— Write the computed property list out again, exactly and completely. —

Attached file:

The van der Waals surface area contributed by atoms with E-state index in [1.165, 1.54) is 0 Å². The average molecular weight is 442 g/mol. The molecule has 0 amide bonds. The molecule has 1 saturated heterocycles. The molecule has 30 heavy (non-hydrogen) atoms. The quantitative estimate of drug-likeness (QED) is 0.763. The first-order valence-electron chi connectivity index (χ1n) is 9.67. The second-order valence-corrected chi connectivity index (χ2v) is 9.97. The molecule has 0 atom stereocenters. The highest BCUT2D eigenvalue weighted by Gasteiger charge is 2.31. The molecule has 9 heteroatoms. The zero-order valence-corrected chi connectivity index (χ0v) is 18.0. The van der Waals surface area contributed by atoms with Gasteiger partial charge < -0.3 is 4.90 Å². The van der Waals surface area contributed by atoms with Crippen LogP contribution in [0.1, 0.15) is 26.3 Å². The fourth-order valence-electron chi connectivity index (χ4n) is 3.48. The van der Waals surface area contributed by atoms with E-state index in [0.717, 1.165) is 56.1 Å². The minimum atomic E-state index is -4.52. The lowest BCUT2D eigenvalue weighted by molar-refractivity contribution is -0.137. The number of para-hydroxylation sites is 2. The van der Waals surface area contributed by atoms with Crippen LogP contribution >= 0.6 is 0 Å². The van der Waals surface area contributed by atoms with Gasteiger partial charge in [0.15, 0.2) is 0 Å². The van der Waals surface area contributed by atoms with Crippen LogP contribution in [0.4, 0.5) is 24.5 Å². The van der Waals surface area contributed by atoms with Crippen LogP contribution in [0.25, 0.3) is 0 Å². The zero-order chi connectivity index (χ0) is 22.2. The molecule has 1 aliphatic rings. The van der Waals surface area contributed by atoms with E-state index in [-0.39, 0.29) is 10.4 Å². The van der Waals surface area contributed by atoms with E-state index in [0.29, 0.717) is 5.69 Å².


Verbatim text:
The van der Waals surface area contributed by atoms with E-state index in [1.165, 1.54) is 0 Å². The average molecular weight is 442 g/mol. The molecule has 0 amide bonds. The molecule has 1 saturated heterocycles. The molecule has 30 heavy (non-hydrogen) atoms. The quantitative estimate of drug-likeness (QED) is 0.763. The first-order valence-electron chi connectivity index (χ1n) is 9.67. The second-order valence-corrected chi connectivity index (χ2v) is 9.97. The molecule has 0 atom stereocenters. The highest BCUT2D eigenvalue weighted by Gasteiger charge is 2.31. The molecule has 9 heteroatoms. The zero-order valence-corrected chi connectivity index (χ0v) is 18.0. The van der Waals surface area contributed by atoms with Gasteiger partial charge < -0.3 is 4.90 Å². The van der Waals surface area contributed by atoms with Crippen LogP contribution in [0.1, 0.15) is 26.3 Å². The fourth-order valence-electron chi connectivity index (χ4n) is 3.48. The van der Waals surface area contributed by atoms with E-state index in [0.717, 1.165) is 56.1 Å². The minimum atomic E-state index is -4.52. The lowest BCUT2D eigenvalue weighted by molar-refractivity contribution is -0.137. The number of para-hydroxylation sites is 2. The van der Waals surface area contributed by atoms with Crippen LogP contribution >= 0.6 is 0 Å². The van der Waals surface area contributed by atoms with Gasteiger partial charge in [0.15, 0.2) is 0 Å². The van der Waals surface area contributed by atoms with Crippen LogP contribution in [0.4, 0.5) is 24.5 Å². The van der Waals surface area contributed by atoms with Crippen LogP contribution in [0.25, 0.3) is 0 Å². The zero-order chi connectivity index (χ0) is 22.2. The molecule has 1 aliphatic rings. The van der Waals surface area contributed by atoms with E-state index in [-0.39, 0.29) is 10.4 Å². The van der Waals surface area contributed by atoms with E-state index in [0.29, 0.717) is 5.69 Å².